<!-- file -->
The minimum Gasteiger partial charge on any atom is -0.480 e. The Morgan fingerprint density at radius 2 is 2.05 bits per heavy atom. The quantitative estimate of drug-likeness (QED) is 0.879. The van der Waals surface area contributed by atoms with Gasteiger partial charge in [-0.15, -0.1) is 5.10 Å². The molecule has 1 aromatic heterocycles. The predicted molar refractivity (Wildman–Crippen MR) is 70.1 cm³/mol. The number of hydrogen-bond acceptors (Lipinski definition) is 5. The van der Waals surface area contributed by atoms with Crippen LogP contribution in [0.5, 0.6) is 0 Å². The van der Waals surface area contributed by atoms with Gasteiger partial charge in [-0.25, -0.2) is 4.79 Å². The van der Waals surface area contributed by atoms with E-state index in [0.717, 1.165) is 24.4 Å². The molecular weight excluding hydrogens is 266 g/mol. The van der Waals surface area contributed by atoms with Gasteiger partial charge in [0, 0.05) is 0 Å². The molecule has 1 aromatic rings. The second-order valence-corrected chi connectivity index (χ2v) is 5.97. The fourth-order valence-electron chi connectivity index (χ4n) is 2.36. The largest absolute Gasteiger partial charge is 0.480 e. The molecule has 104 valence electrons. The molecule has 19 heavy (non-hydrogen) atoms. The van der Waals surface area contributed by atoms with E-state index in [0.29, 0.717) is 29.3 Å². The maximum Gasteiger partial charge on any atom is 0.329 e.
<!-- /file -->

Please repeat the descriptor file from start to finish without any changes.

The minimum Gasteiger partial charge on any atom is -0.480 e. The Morgan fingerprint density at radius 2 is 2.05 bits per heavy atom. The quantitative estimate of drug-likeness (QED) is 0.879. The van der Waals surface area contributed by atoms with Gasteiger partial charge in [-0.15, -0.1) is 5.10 Å². The molecule has 1 aromatic heterocycles. The predicted molar refractivity (Wildman–Crippen MR) is 70.1 cm³/mol. The number of hydrogen-bond acceptors (Lipinski definition) is 5. The van der Waals surface area contributed by atoms with Crippen LogP contribution in [0.5, 0.6) is 0 Å². The van der Waals surface area contributed by atoms with Gasteiger partial charge in [-0.25, -0.2) is 4.79 Å². The van der Waals surface area contributed by atoms with E-state index in [0.717, 1.165) is 24.4 Å². The molecular weight excluding hydrogens is 266 g/mol. The van der Waals surface area contributed by atoms with Gasteiger partial charge in [0, 0.05) is 0 Å². The molecule has 1 aromatic rings. The second-order valence-corrected chi connectivity index (χ2v) is 5.97. The fourth-order valence-electron chi connectivity index (χ4n) is 2.36. The largest absolute Gasteiger partial charge is 0.480 e. The molecule has 104 valence electrons. The molecule has 19 heavy (non-hydrogen) atoms. The van der Waals surface area contributed by atoms with E-state index in [0.29, 0.717) is 29.3 Å². The maximum Gasteiger partial charge on any atom is 0.329 e.